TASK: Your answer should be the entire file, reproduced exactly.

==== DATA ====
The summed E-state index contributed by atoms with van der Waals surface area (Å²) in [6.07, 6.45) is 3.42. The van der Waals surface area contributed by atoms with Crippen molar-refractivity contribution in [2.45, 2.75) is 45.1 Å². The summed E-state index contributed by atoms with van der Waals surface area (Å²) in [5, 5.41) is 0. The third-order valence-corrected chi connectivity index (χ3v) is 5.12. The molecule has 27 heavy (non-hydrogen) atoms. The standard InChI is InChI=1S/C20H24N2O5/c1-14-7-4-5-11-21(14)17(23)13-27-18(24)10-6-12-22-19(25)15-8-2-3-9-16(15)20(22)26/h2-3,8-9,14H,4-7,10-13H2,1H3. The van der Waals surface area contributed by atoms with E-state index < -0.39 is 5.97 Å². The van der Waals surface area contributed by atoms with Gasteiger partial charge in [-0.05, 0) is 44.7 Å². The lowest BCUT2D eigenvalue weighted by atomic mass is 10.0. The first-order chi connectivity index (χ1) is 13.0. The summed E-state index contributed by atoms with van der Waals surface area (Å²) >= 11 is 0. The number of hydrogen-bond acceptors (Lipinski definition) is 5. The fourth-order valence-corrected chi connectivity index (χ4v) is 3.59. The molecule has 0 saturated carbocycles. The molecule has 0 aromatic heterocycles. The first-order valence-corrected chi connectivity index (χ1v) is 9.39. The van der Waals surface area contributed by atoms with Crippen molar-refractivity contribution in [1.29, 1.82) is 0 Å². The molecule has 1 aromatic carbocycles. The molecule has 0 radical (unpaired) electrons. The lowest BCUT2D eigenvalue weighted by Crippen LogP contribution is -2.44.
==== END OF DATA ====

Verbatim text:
The summed E-state index contributed by atoms with van der Waals surface area (Å²) in [6.07, 6.45) is 3.42. The van der Waals surface area contributed by atoms with Crippen molar-refractivity contribution in [2.45, 2.75) is 45.1 Å². The summed E-state index contributed by atoms with van der Waals surface area (Å²) in [5, 5.41) is 0. The third-order valence-corrected chi connectivity index (χ3v) is 5.12. The molecule has 27 heavy (non-hydrogen) atoms. The standard InChI is InChI=1S/C20H24N2O5/c1-14-7-4-5-11-21(14)17(23)13-27-18(24)10-6-12-22-19(25)15-8-2-3-9-16(15)20(22)26/h2-3,8-9,14H,4-7,10-13H2,1H3. The van der Waals surface area contributed by atoms with E-state index < -0.39 is 5.97 Å². The van der Waals surface area contributed by atoms with Gasteiger partial charge in [-0.05, 0) is 44.7 Å². The lowest BCUT2D eigenvalue weighted by atomic mass is 10.0. The first-order chi connectivity index (χ1) is 13.0. The summed E-state index contributed by atoms with van der Waals surface area (Å²) >= 11 is 0. The number of hydrogen-bond acceptors (Lipinski definition) is 5. The fourth-order valence-corrected chi connectivity index (χ4v) is 3.59. The molecule has 0 saturated carbocycles. The molecule has 0 aromatic heterocycles. The first-order valence-corrected chi connectivity index (χ1v) is 9.39. The van der Waals surface area contributed by atoms with Crippen molar-refractivity contribution in [1.29, 1.82) is 0 Å². The molecule has 1 aromatic carbocycles. The molecule has 0 radical (unpaired) electrons. The lowest BCUT2D eigenvalue weighted by Crippen LogP contribution is -2.44.